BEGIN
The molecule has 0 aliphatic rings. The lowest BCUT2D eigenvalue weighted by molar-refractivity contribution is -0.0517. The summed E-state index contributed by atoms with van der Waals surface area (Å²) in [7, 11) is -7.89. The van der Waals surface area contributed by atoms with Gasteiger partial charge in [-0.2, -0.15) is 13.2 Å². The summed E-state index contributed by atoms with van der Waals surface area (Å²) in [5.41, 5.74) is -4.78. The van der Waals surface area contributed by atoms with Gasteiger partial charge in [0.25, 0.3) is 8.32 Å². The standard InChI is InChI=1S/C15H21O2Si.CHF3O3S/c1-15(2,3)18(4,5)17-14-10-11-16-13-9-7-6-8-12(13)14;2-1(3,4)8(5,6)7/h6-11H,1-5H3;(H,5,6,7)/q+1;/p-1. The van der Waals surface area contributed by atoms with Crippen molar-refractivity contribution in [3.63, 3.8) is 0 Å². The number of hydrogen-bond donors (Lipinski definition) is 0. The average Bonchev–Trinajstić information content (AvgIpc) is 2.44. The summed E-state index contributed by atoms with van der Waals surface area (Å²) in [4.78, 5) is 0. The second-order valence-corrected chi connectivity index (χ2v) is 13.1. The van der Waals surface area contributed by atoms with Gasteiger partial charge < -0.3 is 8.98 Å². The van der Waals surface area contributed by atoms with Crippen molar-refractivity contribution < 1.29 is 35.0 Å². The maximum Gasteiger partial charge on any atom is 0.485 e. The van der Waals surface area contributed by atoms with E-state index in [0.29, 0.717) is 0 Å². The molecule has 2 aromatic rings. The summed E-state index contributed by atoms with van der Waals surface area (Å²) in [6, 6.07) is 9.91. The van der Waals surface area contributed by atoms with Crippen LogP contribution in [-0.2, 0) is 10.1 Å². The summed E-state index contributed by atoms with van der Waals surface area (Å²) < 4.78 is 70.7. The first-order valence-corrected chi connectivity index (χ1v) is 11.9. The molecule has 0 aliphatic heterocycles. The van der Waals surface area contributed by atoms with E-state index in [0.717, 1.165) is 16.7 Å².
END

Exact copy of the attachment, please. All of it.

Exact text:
The molecule has 0 aliphatic rings. The lowest BCUT2D eigenvalue weighted by molar-refractivity contribution is -0.0517. The summed E-state index contributed by atoms with van der Waals surface area (Å²) in [7, 11) is -7.89. The van der Waals surface area contributed by atoms with Gasteiger partial charge in [-0.2, -0.15) is 13.2 Å². The summed E-state index contributed by atoms with van der Waals surface area (Å²) in [5.41, 5.74) is -4.78. The van der Waals surface area contributed by atoms with Gasteiger partial charge in [0.25, 0.3) is 8.32 Å². The standard InChI is InChI=1S/C15H21O2Si.CHF3O3S/c1-15(2,3)18(4,5)17-14-10-11-16-13-9-7-6-8-12(13)14;2-1(3,4)8(5,6)7/h6-11H,1-5H3;(H,5,6,7)/q+1;/p-1. The van der Waals surface area contributed by atoms with Crippen molar-refractivity contribution in [3.63, 3.8) is 0 Å². The number of hydrogen-bond donors (Lipinski definition) is 0. The average Bonchev–Trinajstić information content (AvgIpc) is 2.44. The summed E-state index contributed by atoms with van der Waals surface area (Å²) in [4.78, 5) is 0. The second-order valence-corrected chi connectivity index (χ2v) is 13.1. The van der Waals surface area contributed by atoms with Gasteiger partial charge < -0.3 is 8.98 Å². The van der Waals surface area contributed by atoms with Crippen molar-refractivity contribution < 1.29 is 35.0 Å². The maximum Gasteiger partial charge on any atom is 0.485 e. The van der Waals surface area contributed by atoms with E-state index in [0.29, 0.717) is 0 Å². The molecule has 2 aromatic rings. The summed E-state index contributed by atoms with van der Waals surface area (Å²) in [6, 6.07) is 9.91. The van der Waals surface area contributed by atoms with Crippen LogP contribution in [-0.2, 0) is 10.1 Å². The summed E-state index contributed by atoms with van der Waals surface area (Å²) < 4.78 is 70.7. The first-order valence-corrected chi connectivity index (χ1v) is 11.9. The molecule has 0 aliphatic heterocycles. The van der Waals surface area contributed by atoms with E-state index in [0.717, 1.165) is 16.7 Å².